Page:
Photographers “searched their attics, basements and hard drives, looking for photographs that they have always liked, but for one reason or another, have gone unpublished and/or unnoticed. Each chose a single image to rescue from oblivion.”
That’s how Magnum describes the selection process for the photos in its Magnum Square Print Sale. Small, signed prints by the members of this international photographic cooperative will be available for $100 each until 5 p.m. ET on Friday, Nov. 14.
Goats and Soda asked British photographer Stuart Franklin to discuss the image he selected. He has been a member of Magnum for over 25 years. He has also completed more than 20 assignments for National Geographic magazine, including one that led him to India for the annual Jaipur Kite Festival, where he went in the winter of 1999-2000 to shoot a feature on the new millennium. The idea was to celebrate elements of the earth: fire, water or air.
“I had the idea that one way to express the air was the kite festival,” Franklin says. “I couldn’t count the number of people who had kites flying up in the sky from the roofs. Nobody seemed to be excluded at all.”
Why did such an iconic-looking photograph — with a red heart-shaped kite — go unnoticed and be put away in a box? “It’s quite common,” he says. “There are so many pictures and you edit them and they go into a pile and they go into the archive, and you move onto something else.”
It was only 15 years later that he came back to it and thought, “Oh, that’s sweet. I really like that picture.”
The kite festival was vast, he recalls, including everything from “fancy fighting kites” to “the shabbiest little things made out of bits of paper and a bit of string.”
But the heart-shaped kite was special. For Franklin, “There’s a lot of love everywhere, even in areas where there is a lot of challenge and a lot of poverty.” That love, he says, “transcends everything.”
Suffering, he says, “is everywhere, but there is suffering in different types of ways. There is certainly less material wealth in India than in the United States and in Europe, but there is a lot of spiritual wealth and there are a lot of other kinds of wealth that perhaps we don’t have. So when you kind of weigh out the balance of wealths, they are just as wealthy as anybody else.”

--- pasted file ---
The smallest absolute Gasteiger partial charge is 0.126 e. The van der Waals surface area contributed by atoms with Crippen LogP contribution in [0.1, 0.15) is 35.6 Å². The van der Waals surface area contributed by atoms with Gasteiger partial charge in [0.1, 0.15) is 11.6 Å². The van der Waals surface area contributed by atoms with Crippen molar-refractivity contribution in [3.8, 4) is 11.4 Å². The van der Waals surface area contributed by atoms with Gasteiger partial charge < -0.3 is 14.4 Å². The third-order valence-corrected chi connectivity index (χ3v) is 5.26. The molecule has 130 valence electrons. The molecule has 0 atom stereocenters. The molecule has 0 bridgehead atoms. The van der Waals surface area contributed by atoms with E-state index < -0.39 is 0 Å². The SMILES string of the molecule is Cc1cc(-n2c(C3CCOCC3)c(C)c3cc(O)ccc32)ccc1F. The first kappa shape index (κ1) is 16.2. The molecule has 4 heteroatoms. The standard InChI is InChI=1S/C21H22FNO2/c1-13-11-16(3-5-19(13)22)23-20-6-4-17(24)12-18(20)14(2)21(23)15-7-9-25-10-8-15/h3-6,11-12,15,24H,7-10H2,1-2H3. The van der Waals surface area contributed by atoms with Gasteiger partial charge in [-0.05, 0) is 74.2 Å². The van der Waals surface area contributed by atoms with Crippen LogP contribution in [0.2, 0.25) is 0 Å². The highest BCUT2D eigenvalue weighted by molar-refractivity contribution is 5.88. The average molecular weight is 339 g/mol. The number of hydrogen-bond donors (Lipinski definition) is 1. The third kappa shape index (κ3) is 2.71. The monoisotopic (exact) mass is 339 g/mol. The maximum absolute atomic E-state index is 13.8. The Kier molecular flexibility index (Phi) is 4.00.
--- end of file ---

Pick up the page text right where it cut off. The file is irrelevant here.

Although Franklin has recently devoted himself to long-term projects concerning the environment, a series of assignments in the 1980s landed him in Sudan, where he documented famine for Time magazine. He stayed in a flat in Khartoum with the Brazilian photographer Sebastiao Salgado, who was working on a book.
“That’s how I joined Magnum. He [Salgado] recommended me,” Franklin recalls. “Every day we would go off to these refugee camps.” For his weekly magazine assignments, Franklin had to send rolls of film back to Paris. “You weren’t wiring pictures then,” he says.
We asked him for an “orphaned photograph” from this series, too.
“They’re not orphaned,” he reminds us. “They have an author.”
As for the photo he selected:
“All I know is I have one picture from that series hanging up in my house. So it’s obviously survived the test of time. And it’s just a picture of a few people walking across plains with just a few things they own on their backs. That sense of dislocation, the sense of people without anything, or anything to go back to: If you think about it, even for a few seconds, it’s a horrifying thought. Imagine yourself in that situation. Walk away from everything you have, or everything you’ve grown up with and bundle it into a sheet in 20 minutes. What would you take? How awful would that be?
“On the one hand, you can think of it as an image. On the other hand, you have to think about it as a part of somebody’s life and a very tragic part of somebody’s life, and replicate it several thousand times in this particular case.”